The result was the founding of the Moral Majority in 1979, which Falwell used to mold the religious right into a political power. "He is the face of the so-called religious right in America," said the Rev. Barry Lynn, executive director of Americans United for Separation of Church and State, and a sharp Falwell critic.
Falwell hit the road, traveling some 300,000 miles a year to campaign, a schedule that he kept for 10 years and now says he realizes was costly to the church and the university.
The congregation was behind him, though. "They believed that his voice was an important voice, and if that meant sharing him with other people they were willing to do it," said Mark DeMoss, his executive assistant from 1984 to '91.
Falwell was able to travel extensively and still lead a congregation, DeMoss said, because he never stopped being a pastor.
"Even as busy as his schedule was, he still was visiting people in Lynchburg's two hospitals several times a week," he said, as well as performing weddings and conducting funerals for everyone who asked.
These days, slowed by health problems and a desire to focus on his ministry, Falwell has pulled back from politics somewhat.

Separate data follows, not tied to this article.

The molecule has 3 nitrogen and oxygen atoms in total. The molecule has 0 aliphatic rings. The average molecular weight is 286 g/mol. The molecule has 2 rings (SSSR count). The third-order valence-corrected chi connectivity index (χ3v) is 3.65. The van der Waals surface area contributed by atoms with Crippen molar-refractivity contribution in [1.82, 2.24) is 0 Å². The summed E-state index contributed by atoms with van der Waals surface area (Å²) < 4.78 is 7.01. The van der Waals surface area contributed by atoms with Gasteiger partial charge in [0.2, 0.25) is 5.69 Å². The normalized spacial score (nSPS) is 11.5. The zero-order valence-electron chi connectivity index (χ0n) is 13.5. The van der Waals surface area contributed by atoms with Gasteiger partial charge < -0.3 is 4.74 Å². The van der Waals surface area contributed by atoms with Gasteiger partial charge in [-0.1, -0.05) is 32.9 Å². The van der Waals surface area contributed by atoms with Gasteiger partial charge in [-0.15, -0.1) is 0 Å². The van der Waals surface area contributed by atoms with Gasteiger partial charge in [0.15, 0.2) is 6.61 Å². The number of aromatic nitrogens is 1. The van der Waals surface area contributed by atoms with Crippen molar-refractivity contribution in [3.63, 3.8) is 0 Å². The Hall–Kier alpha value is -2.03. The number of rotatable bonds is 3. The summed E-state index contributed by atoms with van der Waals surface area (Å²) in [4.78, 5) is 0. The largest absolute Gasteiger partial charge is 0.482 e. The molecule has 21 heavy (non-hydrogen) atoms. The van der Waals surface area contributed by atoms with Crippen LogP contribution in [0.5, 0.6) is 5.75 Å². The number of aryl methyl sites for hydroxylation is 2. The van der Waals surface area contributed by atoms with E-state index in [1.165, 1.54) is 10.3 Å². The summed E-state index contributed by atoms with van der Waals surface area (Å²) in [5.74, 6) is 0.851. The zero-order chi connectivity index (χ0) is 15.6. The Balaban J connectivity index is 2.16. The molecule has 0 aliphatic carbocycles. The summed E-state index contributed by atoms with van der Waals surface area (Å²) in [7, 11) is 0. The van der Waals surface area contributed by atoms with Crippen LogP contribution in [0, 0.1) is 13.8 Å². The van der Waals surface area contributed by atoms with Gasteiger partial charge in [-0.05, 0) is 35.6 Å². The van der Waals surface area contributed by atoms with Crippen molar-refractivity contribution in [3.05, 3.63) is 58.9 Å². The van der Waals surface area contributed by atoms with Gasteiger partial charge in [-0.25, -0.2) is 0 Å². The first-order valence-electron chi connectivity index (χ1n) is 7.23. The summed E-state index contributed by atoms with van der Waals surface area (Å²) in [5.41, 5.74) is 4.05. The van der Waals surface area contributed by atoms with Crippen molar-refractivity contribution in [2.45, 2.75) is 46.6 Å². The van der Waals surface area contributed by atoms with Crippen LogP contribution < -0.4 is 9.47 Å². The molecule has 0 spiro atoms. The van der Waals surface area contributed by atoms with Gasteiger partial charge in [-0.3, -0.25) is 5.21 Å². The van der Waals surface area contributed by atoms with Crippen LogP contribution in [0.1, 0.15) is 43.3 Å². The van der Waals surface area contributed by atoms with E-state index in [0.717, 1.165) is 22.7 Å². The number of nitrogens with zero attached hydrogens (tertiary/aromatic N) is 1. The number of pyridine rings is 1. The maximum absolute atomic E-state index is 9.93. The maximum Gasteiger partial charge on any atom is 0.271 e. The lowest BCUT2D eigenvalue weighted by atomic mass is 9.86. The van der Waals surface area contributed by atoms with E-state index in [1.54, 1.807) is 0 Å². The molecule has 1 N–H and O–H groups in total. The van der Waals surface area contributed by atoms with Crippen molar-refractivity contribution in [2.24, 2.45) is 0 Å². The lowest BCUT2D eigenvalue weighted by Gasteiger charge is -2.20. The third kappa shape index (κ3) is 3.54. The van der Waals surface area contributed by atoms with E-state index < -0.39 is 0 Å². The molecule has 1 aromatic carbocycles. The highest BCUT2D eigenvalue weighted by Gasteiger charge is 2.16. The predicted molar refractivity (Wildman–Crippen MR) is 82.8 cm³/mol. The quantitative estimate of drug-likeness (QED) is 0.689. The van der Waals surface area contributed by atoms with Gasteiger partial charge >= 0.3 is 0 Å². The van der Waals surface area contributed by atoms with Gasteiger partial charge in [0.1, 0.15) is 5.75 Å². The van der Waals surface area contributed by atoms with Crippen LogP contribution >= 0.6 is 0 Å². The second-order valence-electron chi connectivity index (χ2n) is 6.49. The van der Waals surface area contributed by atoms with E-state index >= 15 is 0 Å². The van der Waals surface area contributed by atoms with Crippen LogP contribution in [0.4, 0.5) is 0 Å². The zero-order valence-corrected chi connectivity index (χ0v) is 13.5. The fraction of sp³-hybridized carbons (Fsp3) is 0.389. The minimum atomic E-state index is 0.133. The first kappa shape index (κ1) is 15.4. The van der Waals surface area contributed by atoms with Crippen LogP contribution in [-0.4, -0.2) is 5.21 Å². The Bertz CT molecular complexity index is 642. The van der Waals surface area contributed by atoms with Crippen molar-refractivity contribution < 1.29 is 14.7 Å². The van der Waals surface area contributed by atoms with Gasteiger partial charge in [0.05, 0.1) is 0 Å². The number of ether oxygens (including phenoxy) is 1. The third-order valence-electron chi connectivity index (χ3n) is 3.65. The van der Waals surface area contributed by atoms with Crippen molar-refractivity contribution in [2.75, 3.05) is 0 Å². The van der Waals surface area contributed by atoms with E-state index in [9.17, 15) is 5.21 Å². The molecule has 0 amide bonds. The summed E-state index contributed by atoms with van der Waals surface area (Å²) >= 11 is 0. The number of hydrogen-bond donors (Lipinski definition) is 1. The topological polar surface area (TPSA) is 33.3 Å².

While possible presidential contender Sen. John McCain was Liberty's commencement speaker in May, and another potential GOP contender, Virginia Sen. George Allen, has been invited to speak at Sunday's festivities, Falwell carries the weight of being a polarizing figure. Even among evangelicals who share his views, he is sometimes considered tactless in his public comments.
After the Sept. 11 terrorist attacks, Falwell partly blamed the tragedy on groups that "tried to secularize America," singling out pagans, abortionists, feminists, gays and the American Civil Liberties Union. "God continues to lift the curtain and allow the enemies of America to give us probably what we deserve," Falwell said. He later apologized.
Falwell has taken steps to ensure the future stability of both the church and the university, DeMoss said. One son, Jerry Jr., is a lawyer who manages the finances, while Jonathan preaches at several of the five regular Sunday services.
Falwell said he views his church as the fulcrum of his ministry, but Liberty University will be his legacy.
"The university produces thousands of young men and women trained as Christian leaders," he said.
Founded in 1971, Liberty now has 9,600 students on campus and another 15,000 in its distance learning program. A law school opened in 2004, and Falwell's goal is to have 25,000 on the campus in 13 years.
"At 72, I have to make all my licks count," he said.
The university began as an offshoot of Thomas Road but once it began to grow, the old church was too small to accommodate the students. The new church is on campus.
"This new church really represents bringing everything full circle," DeMoss said.